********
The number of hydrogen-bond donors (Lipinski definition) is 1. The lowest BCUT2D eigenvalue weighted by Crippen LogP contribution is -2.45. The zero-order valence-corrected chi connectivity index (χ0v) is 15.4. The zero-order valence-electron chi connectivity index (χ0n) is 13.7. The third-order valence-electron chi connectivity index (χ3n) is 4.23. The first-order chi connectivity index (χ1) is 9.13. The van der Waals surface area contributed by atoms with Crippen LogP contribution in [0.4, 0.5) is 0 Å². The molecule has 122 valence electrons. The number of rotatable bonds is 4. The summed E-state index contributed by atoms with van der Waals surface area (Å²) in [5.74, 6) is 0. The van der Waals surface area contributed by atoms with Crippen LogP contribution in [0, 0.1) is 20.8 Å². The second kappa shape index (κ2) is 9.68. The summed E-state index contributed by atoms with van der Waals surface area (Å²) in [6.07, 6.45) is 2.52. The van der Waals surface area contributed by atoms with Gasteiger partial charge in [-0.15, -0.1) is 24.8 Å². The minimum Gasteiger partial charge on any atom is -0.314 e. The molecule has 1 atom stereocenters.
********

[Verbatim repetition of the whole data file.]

The number of hydrogen-bond donors (Lipinski definition) is 1. The lowest BCUT2D eigenvalue weighted by Crippen LogP contribution is -2.45. The zero-order valence-corrected chi connectivity index (χ0v) is 15.4. The zero-order valence-electron chi connectivity index (χ0n) is 13.7. The third-order valence-electron chi connectivity index (χ3n) is 4.23. The first-order chi connectivity index (χ1) is 9.13. The van der Waals surface area contributed by atoms with Crippen LogP contribution in [0.4, 0.5) is 0 Å². The molecule has 122 valence electrons. The number of rotatable bonds is 4. The summed E-state index contributed by atoms with van der Waals surface area (Å²) in [5.74, 6) is 0. The van der Waals surface area contributed by atoms with Crippen LogP contribution in [0, 0.1) is 20.8 Å². The second kappa shape index (κ2) is 9.68. The summed E-state index contributed by atoms with van der Waals surface area (Å²) in [6.07, 6.45) is 2.52. The van der Waals surface area contributed by atoms with Gasteiger partial charge in [-0.15, -0.1) is 24.8 Å². The minimum Gasteiger partial charge on any atom is -0.314 e. The molecule has 1 atom stereocenters.